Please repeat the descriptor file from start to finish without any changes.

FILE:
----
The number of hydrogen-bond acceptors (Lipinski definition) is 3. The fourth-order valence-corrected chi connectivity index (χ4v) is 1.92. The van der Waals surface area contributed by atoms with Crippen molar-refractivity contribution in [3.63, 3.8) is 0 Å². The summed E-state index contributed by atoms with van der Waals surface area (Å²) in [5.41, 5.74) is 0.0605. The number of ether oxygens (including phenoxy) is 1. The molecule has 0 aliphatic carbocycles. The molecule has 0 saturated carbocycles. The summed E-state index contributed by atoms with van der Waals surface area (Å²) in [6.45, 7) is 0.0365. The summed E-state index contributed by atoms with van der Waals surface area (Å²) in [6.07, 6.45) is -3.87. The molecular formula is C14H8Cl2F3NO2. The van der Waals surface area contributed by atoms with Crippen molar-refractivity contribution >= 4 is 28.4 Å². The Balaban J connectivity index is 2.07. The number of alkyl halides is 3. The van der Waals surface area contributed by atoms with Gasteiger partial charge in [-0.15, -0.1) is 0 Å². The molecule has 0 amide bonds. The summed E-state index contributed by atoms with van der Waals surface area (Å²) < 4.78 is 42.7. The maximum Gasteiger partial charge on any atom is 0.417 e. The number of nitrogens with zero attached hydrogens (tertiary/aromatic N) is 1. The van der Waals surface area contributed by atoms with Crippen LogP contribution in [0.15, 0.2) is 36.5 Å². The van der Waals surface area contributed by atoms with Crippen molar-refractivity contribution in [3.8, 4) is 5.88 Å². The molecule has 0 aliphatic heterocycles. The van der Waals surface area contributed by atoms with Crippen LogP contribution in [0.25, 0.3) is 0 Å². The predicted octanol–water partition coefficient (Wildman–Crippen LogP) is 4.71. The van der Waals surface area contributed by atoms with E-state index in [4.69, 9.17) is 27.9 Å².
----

The number of hydrogen-bond acceptors (Lipinski definition) is 3. The fourth-order valence-corrected chi connectivity index (χ4v) is 1.92. The van der Waals surface area contributed by atoms with Crippen molar-refractivity contribution in [3.63, 3.8) is 0 Å². The summed E-state index contributed by atoms with van der Waals surface area (Å²) in [5.41, 5.74) is 0.0605. The number of ether oxygens (including phenoxy) is 1. The molecule has 0 aliphatic carbocycles. The molecule has 0 saturated carbocycles. The summed E-state index contributed by atoms with van der Waals surface area (Å²) in [6.45, 7) is 0.0365. The summed E-state index contributed by atoms with van der Waals surface area (Å²) in [6.07, 6.45) is -3.87. The molecular formula is C14H8Cl2F3NO2. The van der Waals surface area contributed by atoms with Crippen molar-refractivity contribution >= 4 is 28.4 Å². The Balaban J connectivity index is 2.07. The number of alkyl halides is 3. The van der Waals surface area contributed by atoms with Gasteiger partial charge in [-0.15, -0.1) is 0 Å². The molecule has 0 amide bonds. The summed E-state index contributed by atoms with van der Waals surface area (Å²) < 4.78 is 42.7. The maximum Gasteiger partial charge on any atom is 0.417 e. The number of nitrogens with zero attached hydrogens (tertiary/aromatic N) is 1. The van der Waals surface area contributed by atoms with Crippen LogP contribution in [0.15, 0.2) is 36.5 Å². The van der Waals surface area contributed by atoms with Crippen molar-refractivity contribution in [3.8, 4) is 5.88 Å². The molecule has 0 aliphatic heterocycles. The van der Waals surface area contributed by atoms with Crippen LogP contribution in [0.25, 0.3) is 0 Å². The predicted octanol–water partition coefficient (Wildman–Crippen LogP) is 4.71. The van der Waals surface area contributed by atoms with E-state index in [4.69, 9.17) is 27.9 Å².